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The Zombies

Aside from the Beatles and perhaps the Beach Boys, no mid-'60s rock group wrote melodies as gorgeous as those of the Zombies. Dominated by Colin Blunstone's breathy vocals, choral backup harmonies, and Rod Argent's shining jazz- and classical-influenced organ and piano, the band sounded utterly unique for their era. Indeed, their material -- penned by either Argent or guitarist Chris White, with unexpected shifts from major to minor keys -- was perhaps too adventurous for the singles market. To this day, they're known primarily for their three big hit singles, "She's Not There" (1964), "Tell Her No" (1965), and "Time of the Season" (1969). Most listeners remain unaware that the group maintained a remarkably high quality of work for several years.

The Zombies formed in the London suburb of St. Albans in the early '60s, and didn't actually entertain serious professional ambitions until they won a local contest, the prize being an opportunity to record a demo for consideration at major labels. Argent's composition "She's Not There" got them a deal with Decca, and the song ended up being their debut release. It was a remarkably confident and original first-time effort, with a great minor melody and the organ, harmonies, and urgent, almost neurotic vocals that would typify much of their work. It did well enough in Britain (making the Top 20), but did even better in the States, where it went to number two.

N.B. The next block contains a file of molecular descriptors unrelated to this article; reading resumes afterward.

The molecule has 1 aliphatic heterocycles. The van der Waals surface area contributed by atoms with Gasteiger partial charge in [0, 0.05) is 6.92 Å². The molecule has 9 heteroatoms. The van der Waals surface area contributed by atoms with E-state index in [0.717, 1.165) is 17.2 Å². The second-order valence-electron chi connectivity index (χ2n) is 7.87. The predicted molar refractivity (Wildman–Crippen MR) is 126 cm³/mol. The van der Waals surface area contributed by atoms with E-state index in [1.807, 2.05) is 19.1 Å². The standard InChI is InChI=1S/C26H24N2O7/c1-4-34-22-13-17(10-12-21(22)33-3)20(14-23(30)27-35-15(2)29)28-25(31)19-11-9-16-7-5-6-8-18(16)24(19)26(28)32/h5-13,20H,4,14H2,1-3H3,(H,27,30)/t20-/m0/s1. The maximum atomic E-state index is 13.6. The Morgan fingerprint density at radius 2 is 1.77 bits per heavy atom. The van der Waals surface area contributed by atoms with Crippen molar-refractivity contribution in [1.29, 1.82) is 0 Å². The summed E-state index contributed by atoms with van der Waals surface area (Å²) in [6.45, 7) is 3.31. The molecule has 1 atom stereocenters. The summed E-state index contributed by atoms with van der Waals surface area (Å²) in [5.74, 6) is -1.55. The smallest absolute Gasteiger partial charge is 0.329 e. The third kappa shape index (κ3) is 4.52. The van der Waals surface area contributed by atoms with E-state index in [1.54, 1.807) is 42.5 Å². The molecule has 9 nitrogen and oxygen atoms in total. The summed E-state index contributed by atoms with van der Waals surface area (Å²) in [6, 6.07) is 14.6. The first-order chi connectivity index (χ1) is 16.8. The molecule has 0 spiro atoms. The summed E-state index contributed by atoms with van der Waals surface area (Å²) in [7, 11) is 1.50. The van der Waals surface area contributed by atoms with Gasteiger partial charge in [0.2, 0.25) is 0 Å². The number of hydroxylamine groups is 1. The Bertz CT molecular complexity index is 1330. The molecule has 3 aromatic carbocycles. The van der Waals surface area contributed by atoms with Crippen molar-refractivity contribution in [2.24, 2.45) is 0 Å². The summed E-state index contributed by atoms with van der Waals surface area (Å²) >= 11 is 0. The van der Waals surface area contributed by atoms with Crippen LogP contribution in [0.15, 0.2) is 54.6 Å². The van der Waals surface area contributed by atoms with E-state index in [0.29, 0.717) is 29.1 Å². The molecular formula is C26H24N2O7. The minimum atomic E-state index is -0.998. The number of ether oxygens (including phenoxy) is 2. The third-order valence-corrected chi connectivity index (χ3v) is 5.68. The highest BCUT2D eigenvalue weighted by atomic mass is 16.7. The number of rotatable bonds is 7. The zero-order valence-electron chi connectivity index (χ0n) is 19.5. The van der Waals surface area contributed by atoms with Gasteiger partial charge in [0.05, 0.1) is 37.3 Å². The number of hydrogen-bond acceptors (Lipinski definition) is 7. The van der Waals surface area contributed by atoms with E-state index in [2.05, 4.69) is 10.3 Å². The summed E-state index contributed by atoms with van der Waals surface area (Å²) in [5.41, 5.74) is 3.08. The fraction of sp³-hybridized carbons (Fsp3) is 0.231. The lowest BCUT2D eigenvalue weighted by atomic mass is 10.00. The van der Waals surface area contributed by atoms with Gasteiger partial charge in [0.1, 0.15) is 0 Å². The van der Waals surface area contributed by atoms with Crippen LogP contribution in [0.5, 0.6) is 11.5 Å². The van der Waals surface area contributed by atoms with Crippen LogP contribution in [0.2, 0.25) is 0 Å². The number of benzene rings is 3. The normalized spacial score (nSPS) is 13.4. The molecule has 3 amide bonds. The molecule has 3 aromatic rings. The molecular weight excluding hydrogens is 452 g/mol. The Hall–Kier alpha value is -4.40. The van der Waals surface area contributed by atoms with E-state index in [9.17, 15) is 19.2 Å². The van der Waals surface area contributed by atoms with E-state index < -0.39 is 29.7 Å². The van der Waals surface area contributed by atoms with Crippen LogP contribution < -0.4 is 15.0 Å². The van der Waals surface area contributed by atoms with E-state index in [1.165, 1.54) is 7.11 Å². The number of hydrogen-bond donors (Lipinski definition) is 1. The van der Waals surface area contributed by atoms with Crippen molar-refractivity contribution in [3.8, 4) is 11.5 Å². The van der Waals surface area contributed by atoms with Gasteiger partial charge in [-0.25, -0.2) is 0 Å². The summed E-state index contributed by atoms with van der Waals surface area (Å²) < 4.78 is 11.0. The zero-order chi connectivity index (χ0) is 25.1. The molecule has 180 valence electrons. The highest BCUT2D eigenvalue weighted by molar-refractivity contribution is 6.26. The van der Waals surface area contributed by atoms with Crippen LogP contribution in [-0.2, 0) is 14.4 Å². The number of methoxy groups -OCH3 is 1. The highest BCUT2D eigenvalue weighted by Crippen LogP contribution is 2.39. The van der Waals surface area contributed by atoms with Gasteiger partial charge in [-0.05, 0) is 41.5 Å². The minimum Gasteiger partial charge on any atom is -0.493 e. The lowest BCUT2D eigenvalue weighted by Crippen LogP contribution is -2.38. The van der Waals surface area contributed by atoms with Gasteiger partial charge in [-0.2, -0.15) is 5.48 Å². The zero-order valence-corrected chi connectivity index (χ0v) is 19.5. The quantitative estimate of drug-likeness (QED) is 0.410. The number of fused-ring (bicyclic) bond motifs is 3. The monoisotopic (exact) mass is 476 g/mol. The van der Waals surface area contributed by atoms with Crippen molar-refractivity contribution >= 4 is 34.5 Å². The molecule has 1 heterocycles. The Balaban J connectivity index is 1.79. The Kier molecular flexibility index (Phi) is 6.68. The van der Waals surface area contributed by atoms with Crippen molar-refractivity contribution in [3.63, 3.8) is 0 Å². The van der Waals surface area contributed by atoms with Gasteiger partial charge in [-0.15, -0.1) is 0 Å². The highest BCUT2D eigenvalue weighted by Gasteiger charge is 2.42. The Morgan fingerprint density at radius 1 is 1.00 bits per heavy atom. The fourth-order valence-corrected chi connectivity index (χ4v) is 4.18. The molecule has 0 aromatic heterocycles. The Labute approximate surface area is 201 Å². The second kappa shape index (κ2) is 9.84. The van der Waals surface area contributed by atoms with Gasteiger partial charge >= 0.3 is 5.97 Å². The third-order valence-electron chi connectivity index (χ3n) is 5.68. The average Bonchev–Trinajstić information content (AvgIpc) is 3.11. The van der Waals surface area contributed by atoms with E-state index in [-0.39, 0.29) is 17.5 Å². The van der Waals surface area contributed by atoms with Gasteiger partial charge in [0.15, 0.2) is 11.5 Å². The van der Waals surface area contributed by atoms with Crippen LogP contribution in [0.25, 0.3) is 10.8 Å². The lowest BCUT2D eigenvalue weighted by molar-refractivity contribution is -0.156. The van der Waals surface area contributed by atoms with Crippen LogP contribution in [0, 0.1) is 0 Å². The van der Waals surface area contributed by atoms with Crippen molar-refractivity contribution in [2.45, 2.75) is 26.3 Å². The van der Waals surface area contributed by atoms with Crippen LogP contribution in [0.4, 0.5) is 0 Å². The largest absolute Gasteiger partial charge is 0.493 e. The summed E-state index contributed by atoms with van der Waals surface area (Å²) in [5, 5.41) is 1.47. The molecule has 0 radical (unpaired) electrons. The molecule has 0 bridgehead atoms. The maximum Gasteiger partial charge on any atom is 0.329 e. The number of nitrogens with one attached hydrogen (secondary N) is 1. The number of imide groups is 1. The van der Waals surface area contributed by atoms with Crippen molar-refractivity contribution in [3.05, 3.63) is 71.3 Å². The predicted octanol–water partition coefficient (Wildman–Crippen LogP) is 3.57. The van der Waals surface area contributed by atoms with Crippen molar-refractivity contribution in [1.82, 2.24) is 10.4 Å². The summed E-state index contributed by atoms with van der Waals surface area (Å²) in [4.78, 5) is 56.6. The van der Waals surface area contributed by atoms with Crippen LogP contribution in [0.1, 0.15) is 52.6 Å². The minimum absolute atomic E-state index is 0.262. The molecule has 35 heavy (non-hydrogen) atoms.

In fact, throughout their career, the group would experience a lot more success across the waters than they did at home. In early 1965, another piece of classic British Invasion pop, "Tell Her No," went into the Top Ten. Yet that was as much Top 40 success as the group would have for several years. The tragedy was that throughout 1965 and 1966, the Zombies released a string of equally fine, intricately arranged singles that flopped commercially, at a time in which chart success of 45s was a lot more important to sustain a band's livelihood than it would be a few years down the road. "Remember When I Loved Her," "I Want You Back Again," "Indication," "She's Coming Home," "Whenever You're Ready," "Gotta Get a Hold of Myself," "I Must Move," "Remember You," "Just Out of Reach," "How We Were Before" -- all are lost classics, some relegated to B-sides that went virtually unheard, all showing the group eager to try new ideas and expand their approaches. What's worse, the lack of a big single denied the group opportunities to record albums -- only one LP, rushed out to capitalize on the success of "She's Not There," would appear before 1968.

Their failure to achieve more widespread success is a bit mystifying, perhaps explained by a few factors. While undeniably pop-based, their original compositions and arrangements were in some senses too adventurous for the radio. "Indication," for instance, winds down with a lengthy, torturous swirl of bitter organ solos and wordless, windblown vocals; "Remember When I Loved Her," despite its beautiful melody, has downbeat lyrics that are almost morbid; "I Want You Back Again" is arranged like a jazz waltz, with the sorts of sudden stops, tempo shifts, and lengthy minor organ solos found in a lot of their tunes. The Zombies were also, perhaps unfairly, saddled with a somewhat square image; much was made of their formidable scholastic record, and they most definitely did not align themselves with the R&B-based school of British bands, preferring more subtle and tuneful territory.